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Major project under way for managing Ruedi, Fryingpan

Jeremy Heiman

Next time you’re fishing on the Fryingpan, someone may hand you a questionnaire.

The survey will most likely be part of an economic study, one of a pair of projects undertaken by a Basalt-based conservation group to help determine how the Fryingpan River and Ruedi Reservoir will be managed.

The Roaring Fork Conservancy is working with the Ruedi Water and Power Authority and the Colorado River Water Conservation District to produce data on the economic benefits derived from the river and the river’s biological assets. The information can be used to evaluate proposals that would change Fryingpan flows, possibly during the impact assessment process that must precede the construction of any such project.

“It’s hard to know exactly what will come up,” said Kristine Crandall, a resource economist and researcher for the conservancy. “But there certainly will be demands on Ruedi’s water in the future. We’ve designed this to collect as broad a range of information as possible.”

“Ruedi Futures” is the informal name given to the overall information-gathering project. It includes an economic survey now under way and a biological study expected to start next year.

“Ultimately, what we want to do is open up a dialog on the future of the rivers and the reservoir,” said Eric Kuhn, general manager of the Colorado River Water Conservation District.

Kuhn said it’s important to get communities in the Roaring Fork Valley involved in the future operation of the reservoir and the management of the Fryingpan and Roaring Fork rivers.

The year-long economic study began in November, Crandall said. A survey devised by Crandall will be the main means of gathering economic information. Anglers and other recreational users of the river valley and the reservoir will be surveyed.

The survey will attempt to gather information about visitors’ spending for gasoline, food, lodging and other retail purchases and services. It also will ask how often they visit and whether fishing on the Fryingpan is the main purpose of their visit.

However, anglers will not be queried about how many fish they’ve caught.

“We’re trying to go to a broader satisfaction question – whether they enjoy being out on the river,” Crandall said.

Anglers who are more familiar with the Fryingpan will also be questioned about how the river’s different water levels affect the quality of their fishing experience.

The conservancy’s biological study will investigate how increased diversion of water from the Fryingpan drainage would affect the fishery, fish habitat, fish in various stages of life, the aquatic insects and other aspects of the river’s ecosystem.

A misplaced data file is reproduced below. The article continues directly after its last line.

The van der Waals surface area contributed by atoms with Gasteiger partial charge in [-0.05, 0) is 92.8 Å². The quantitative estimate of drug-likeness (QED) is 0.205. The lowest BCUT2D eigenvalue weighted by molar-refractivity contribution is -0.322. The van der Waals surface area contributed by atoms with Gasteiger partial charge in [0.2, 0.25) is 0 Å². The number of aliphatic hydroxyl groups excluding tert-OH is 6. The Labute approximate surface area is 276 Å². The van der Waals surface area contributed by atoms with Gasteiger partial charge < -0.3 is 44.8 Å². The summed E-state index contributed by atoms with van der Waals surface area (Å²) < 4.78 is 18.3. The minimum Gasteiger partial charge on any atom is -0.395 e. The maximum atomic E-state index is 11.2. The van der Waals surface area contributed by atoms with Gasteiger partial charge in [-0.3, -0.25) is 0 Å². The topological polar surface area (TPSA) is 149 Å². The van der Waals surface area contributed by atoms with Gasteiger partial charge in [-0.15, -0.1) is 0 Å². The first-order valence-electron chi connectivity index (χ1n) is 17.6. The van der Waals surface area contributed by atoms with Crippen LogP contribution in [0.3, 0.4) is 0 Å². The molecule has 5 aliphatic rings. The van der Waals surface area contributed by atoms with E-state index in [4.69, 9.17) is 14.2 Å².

Biologists will undertake a detailed examination of the microscopic life, plant life and insects in the streambed at points along the river.

The entire study will require two field seasons, Crandall said.

Computer modeling techniques will project the effects of different water levels on the ecosystem, to estimate the effects of a new diversion project or greater releases from the dam.

“I think we want to know how changes in flows might translate into changes in those resources,” Crandall said.

One project that could significantly change flows, the so-called “Ruedi pumpback” plan, has been proposed by the cities of Aurora and Colorado Springs. The two Front Range cities are studying the possibility of pumping 20,000 acre-feet of Ruedi water over the Continental Divide each winter.

The pumpback proposal is the cheapest of several possible schemes that would bring water needed to fuel growth in the two cities. The river below the dam now runs at rates between 120 and 150 cubic feet per second (cfs) in winter, and projections indicate that the pumpback system would reduce the wintertime flow to 70 to 90 cfs.

Another factor already affecting Ruedi and the Fryingpan is the release of water to aid the recovery of four endangered fish species in the Colorado River near Grand Junction. Such releases are required in a recovery plan, written in accordance with the Endangered Species Act.

Water for this purpose is released primarily in the fall, prime fishing time on the Fryingpan. Fishermen and outfitters have complained that high water levels are disruptive and even dangerous to fishermen wading in the river.

Kuhn said the studies undertaken by the conservancy may also have longer-range usefulness.

“I think we also want to have a common understanding of the resources when we need to figure out how we’re going to pay for Ruedi,” he said.

Ruedi was built by the U.S. Bureau of Reclamation to impound water for seasonal needs, such as agriculture on the Western Slope. The impounded water compensated for Fryingpan water diverted to the Front Range. The bureau expected the reservoir to be paid for by the fledgling oil shale industry and by municipal development on the Western Slope.

But the oil shale industry went belly up, and the demand for domestic water hasn’t filled the funding gap. The costs remain unpaid, and the issue will go to Congress in 2019, the 50th anniversary of the dam’s commissioning, unless communities in the region come up with a solution.

“You never know what Congress is going to do,” Kuhn said. “That’s why we want to be proactive.”

Western Slope communities have the option of suggesting a solution rather than waiting to see what Congress might do.

“This study is the first phase,” Kuhn said. “We want to know how the reservoir and the river are contributing to the local economy.”

The river district has contracted to provide $30,000 in funding for the conservancy’s economic study and expects to kick in some money for the biological study as well, Kuhn said.


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